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Culture and brand evangelism

Brands have played varied roles in line with the evolution of societies. Brands today are increasingly about opinions, partnerships, communities and heart, writes Ashish Mishra.

business Updated: Aug 23, 2009 21:24 IST
Ashish Mishra

Brands have played varied roles in line with the evolution of societies. They have stood for quality assurance during industrialisation, symbolised lifestyles when prosperity grew (Coke, Vimal), have gone beyond with ‘philosophy’ and ‘soul’ (The Body Shop, Bajaj, VIP), advocated bottomline as recession reined in consumerism (Ikea, Big Bazaar), to now, when they are working to become a partner espousing a conviction within the community it spawns (Apple).

Culture brands

Brands today are increasingly about opinions, partnerships, communities and heart. Brand building consequently is less controlled and more a function of being able to trigger and manage conversations around an advocacy. Something that warrants strongly resonant brand conviction, process, people and behaviour on the inside and identity, portfolio, environment and experience on the outside.

The pivotal role belongs to convictions simply because today, it is more important than ever to generate conversations around a brand. And when are people most likely to engage in conversations? When they’re passionate about something. So if one can hook a brand onto a cause, a conviction, an opinion that people really care about, there is a better chance of building a community of shared belief.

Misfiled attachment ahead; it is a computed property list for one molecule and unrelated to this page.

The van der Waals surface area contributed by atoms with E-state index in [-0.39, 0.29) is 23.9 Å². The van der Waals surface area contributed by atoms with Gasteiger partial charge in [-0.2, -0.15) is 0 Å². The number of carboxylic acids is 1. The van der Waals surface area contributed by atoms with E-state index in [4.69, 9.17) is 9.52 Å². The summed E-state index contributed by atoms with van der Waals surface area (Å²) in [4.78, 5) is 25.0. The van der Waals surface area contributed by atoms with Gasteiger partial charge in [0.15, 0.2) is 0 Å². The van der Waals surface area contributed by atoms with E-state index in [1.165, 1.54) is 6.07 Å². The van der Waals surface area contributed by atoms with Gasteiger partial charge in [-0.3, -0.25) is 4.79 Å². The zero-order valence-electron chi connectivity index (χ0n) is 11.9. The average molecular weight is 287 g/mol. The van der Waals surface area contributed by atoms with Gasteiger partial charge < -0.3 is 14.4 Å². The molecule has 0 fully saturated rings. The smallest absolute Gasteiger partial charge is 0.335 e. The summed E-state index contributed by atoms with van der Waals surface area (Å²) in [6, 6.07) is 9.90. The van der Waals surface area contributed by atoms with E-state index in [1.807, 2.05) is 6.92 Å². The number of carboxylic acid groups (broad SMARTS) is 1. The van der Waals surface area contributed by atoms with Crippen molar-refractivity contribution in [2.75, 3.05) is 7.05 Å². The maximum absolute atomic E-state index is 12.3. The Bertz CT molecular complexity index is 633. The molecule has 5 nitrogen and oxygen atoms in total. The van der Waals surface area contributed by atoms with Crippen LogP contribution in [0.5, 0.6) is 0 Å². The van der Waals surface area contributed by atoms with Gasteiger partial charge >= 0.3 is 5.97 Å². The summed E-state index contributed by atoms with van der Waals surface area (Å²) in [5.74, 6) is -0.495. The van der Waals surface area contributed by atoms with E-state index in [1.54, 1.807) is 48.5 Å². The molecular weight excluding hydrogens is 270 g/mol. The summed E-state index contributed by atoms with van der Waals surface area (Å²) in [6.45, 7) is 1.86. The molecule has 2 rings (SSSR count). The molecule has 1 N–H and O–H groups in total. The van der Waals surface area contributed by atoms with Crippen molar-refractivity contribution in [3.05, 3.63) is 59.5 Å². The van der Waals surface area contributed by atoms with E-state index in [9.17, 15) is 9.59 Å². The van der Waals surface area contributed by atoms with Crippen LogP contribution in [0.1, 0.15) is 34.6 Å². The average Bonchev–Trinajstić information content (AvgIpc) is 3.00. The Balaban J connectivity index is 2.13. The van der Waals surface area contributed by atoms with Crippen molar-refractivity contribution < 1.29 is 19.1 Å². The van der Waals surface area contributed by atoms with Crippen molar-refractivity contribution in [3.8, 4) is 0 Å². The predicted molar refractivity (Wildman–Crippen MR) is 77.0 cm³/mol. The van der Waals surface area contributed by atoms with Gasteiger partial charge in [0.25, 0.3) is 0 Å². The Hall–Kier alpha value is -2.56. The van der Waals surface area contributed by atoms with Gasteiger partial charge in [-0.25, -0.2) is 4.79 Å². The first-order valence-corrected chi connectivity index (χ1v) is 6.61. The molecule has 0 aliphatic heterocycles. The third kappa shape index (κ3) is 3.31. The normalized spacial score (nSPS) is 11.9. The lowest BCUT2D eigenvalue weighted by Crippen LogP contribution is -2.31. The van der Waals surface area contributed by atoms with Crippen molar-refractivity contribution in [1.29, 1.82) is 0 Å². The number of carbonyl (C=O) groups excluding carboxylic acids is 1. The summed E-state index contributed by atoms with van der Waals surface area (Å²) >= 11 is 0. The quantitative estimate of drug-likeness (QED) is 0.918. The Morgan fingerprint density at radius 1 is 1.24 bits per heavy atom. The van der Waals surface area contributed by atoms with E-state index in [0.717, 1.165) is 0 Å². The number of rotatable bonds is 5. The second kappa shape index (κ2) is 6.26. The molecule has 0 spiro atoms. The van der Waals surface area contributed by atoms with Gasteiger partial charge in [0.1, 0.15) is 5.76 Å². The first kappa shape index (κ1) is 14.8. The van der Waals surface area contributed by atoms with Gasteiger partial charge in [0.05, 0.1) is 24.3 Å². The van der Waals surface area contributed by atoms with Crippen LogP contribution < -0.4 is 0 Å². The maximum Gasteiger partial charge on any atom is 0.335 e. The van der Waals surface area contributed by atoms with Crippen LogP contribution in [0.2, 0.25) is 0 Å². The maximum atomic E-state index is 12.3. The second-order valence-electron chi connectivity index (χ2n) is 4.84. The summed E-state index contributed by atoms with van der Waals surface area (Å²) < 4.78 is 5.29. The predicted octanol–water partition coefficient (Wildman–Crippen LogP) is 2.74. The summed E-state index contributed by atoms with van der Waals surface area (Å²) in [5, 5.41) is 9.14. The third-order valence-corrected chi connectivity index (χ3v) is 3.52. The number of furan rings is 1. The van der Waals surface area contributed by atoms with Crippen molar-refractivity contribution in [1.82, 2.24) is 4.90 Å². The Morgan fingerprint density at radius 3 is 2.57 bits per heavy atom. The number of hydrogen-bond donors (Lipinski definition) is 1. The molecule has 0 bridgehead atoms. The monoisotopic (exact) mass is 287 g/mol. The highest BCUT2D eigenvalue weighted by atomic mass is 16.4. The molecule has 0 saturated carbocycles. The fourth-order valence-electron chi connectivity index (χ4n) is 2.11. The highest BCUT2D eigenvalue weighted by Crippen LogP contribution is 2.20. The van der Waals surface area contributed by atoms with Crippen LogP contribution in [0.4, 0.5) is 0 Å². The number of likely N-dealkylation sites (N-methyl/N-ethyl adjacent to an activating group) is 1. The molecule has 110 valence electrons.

Pluralistic societies with strong history and culture, when subjected to high degree of social change, simmer with numerous socio-cultural tensions. Unassisted nuclear family parenting in competitive high growth societies has turned hyper and is causing substantial parent-child relationship trauma, for example. Or swarthy Indian maleness that is suffocating in the borrowed cloak of metrosexuality. Or caring and benign mothers are venting the inevitable mommy rage. Or addictive communication tools are actually breeding insularity.

Each of these tensions present an opportunity for resolution and creating an iconic connect. For brands, it means espousing a conviction to surrogate for points of views. That is when influential culture brands get created. Users become the medium and start adding to the brand conversations within their communities.

Scooter brand Scooty creates a modern cultural connect with teen girls by propping them into driver’s seat from the conventional pillion. Tata Tea tries to build a community around “Jaago Re”, a clarion call to wake up against corruption and human rights. Unilever’s successful renditions of “Dirt is good” and ‘Real Beauty’ assuage the hyper-parenting and overly cosmetic personal grooming trends in these societies. HDFC Standard Life hinges its insurance portfolio and experience around “Retire with pride”, bridging the lonely lives and financial dependence of the elderly.

Brands as evangelists

Going forward in the cognitive era, the importance of the brand as a cultural resource is what will make it accepted and powerful. Trust, corporate citizenry and social influence will be the most important factors. The causes, fights and convictions that brands advocate, very simply, will be the key. Brands will have to espouse ideologies that resolve conflicts and contradictions at a cultural level. Brand totems, rituals and slogans will be the future through which user-led experience will define brand building and control.

(Ashish Mishra is chief strategy officer and head, Water Consulting)